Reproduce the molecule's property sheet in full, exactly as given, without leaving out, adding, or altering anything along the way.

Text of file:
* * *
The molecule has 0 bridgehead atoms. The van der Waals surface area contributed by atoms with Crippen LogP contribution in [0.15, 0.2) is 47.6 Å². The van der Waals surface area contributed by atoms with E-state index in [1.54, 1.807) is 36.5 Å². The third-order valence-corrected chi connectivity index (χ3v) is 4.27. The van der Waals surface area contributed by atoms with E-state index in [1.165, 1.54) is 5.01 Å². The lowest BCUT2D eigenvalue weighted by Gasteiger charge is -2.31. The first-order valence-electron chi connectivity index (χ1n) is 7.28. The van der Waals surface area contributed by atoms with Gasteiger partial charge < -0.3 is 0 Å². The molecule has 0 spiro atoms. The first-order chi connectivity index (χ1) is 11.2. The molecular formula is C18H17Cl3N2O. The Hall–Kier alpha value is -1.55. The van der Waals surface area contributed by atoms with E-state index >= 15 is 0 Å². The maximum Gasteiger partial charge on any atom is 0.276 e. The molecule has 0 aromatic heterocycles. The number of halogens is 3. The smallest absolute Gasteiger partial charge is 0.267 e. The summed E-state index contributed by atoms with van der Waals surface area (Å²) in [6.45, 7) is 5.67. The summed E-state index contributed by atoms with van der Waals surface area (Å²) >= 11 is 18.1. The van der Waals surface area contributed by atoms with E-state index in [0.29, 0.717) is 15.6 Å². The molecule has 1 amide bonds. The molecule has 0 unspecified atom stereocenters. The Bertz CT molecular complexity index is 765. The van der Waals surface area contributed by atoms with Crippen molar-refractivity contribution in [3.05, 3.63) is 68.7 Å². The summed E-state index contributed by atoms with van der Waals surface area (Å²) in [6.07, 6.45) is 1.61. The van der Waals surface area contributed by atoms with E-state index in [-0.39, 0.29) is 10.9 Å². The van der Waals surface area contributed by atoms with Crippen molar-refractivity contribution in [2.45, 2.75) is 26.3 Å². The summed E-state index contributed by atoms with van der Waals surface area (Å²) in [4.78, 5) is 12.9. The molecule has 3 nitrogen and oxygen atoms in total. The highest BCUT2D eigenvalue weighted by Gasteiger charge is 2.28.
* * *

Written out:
The molecule has 0 bridgehead atoms. The van der Waals surface area contributed by atoms with Crippen LogP contribution in [0.15, 0.2) is 47.6 Å². The van der Waals surface area contributed by atoms with E-state index in [1.54, 1.807) is 36.5 Å². The third-order valence-corrected chi connectivity index (χ3v) is 4.27. The van der Waals surface area contributed by atoms with E-state index in [1.165, 1.54) is 5.01 Å². The lowest BCUT2D eigenvalue weighted by Gasteiger charge is -2.31. The first-order valence-electron chi connectivity index (χ1n) is 7.28. The van der Waals surface area contributed by atoms with Gasteiger partial charge < -0.3 is 0 Å². The molecule has 0 spiro atoms. The first-order chi connectivity index (χ1) is 11.2. The molecular formula is C18H17Cl3N2O. The Hall–Kier alpha value is -1.55. The van der Waals surface area contributed by atoms with E-state index >= 15 is 0 Å². The maximum Gasteiger partial charge on any atom is 0.276 e. The molecule has 0 aromatic heterocycles. The number of halogens is 3. The smallest absolute Gasteiger partial charge is 0.267 e. The summed E-state index contributed by atoms with van der Waals surface area (Å²) in [6.45, 7) is 5.67. The summed E-state index contributed by atoms with van der Waals surface area (Å²) >= 11 is 18.1. The van der Waals surface area contributed by atoms with E-state index in [0.29, 0.717) is 15.6 Å². The molecule has 1 amide bonds. The molecule has 0 unspecified atom stereocenters. The Bertz CT molecular complexity index is 765. The van der Waals surface area contributed by atoms with Crippen molar-refractivity contribution in [3.05, 3.63) is 68.7 Å². The summed E-state index contributed by atoms with van der Waals surface area (Å²) in [6.07, 6.45) is 1.61. The van der Waals surface area contributed by atoms with E-state index in [-0.39, 0.29) is 10.9 Å². The van der Waals surface area contributed by atoms with Crippen molar-refractivity contribution in [2.45, 2.75) is 26.3 Å². The summed E-state index contributed by atoms with van der Waals surface area (Å²) in [4.78, 5) is 12.9. The molecule has 3 nitrogen and oxygen atoms in total. The highest BCUT2D eigenvalue weighted by Gasteiger charge is 2.28.